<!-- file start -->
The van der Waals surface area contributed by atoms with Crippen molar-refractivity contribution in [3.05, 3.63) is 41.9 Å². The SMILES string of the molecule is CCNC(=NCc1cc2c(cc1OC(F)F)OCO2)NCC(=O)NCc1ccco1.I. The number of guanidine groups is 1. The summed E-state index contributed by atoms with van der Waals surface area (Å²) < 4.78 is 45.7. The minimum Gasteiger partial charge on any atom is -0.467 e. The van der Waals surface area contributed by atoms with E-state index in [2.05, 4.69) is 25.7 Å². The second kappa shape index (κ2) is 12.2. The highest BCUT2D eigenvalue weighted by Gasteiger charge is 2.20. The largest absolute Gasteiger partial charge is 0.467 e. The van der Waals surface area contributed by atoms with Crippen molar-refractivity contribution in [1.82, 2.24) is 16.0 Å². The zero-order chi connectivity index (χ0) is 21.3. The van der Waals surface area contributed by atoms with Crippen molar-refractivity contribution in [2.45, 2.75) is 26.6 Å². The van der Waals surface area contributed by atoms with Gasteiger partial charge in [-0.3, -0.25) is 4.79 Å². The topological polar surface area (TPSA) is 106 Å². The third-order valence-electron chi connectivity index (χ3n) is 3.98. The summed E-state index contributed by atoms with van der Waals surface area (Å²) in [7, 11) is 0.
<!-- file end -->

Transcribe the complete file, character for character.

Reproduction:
The van der Waals surface area contributed by atoms with Crippen molar-refractivity contribution in [3.05, 3.63) is 41.9 Å². The SMILES string of the molecule is CCNC(=NCc1cc2c(cc1OC(F)F)OCO2)NCC(=O)NCc1ccco1.I. The number of guanidine groups is 1. The summed E-state index contributed by atoms with van der Waals surface area (Å²) < 4.78 is 45.7. The minimum Gasteiger partial charge on any atom is -0.467 e. The van der Waals surface area contributed by atoms with E-state index in [2.05, 4.69) is 25.7 Å². The second kappa shape index (κ2) is 12.2. The highest BCUT2D eigenvalue weighted by Gasteiger charge is 2.20. The largest absolute Gasteiger partial charge is 0.467 e. The van der Waals surface area contributed by atoms with Crippen molar-refractivity contribution in [1.82, 2.24) is 16.0 Å². The zero-order chi connectivity index (χ0) is 21.3. The van der Waals surface area contributed by atoms with Crippen molar-refractivity contribution in [2.45, 2.75) is 26.6 Å². The van der Waals surface area contributed by atoms with Gasteiger partial charge in [-0.3, -0.25) is 4.79 Å². The topological polar surface area (TPSA) is 106 Å². The third-order valence-electron chi connectivity index (χ3n) is 3.98. The summed E-state index contributed by atoms with van der Waals surface area (Å²) in [7, 11) is 0.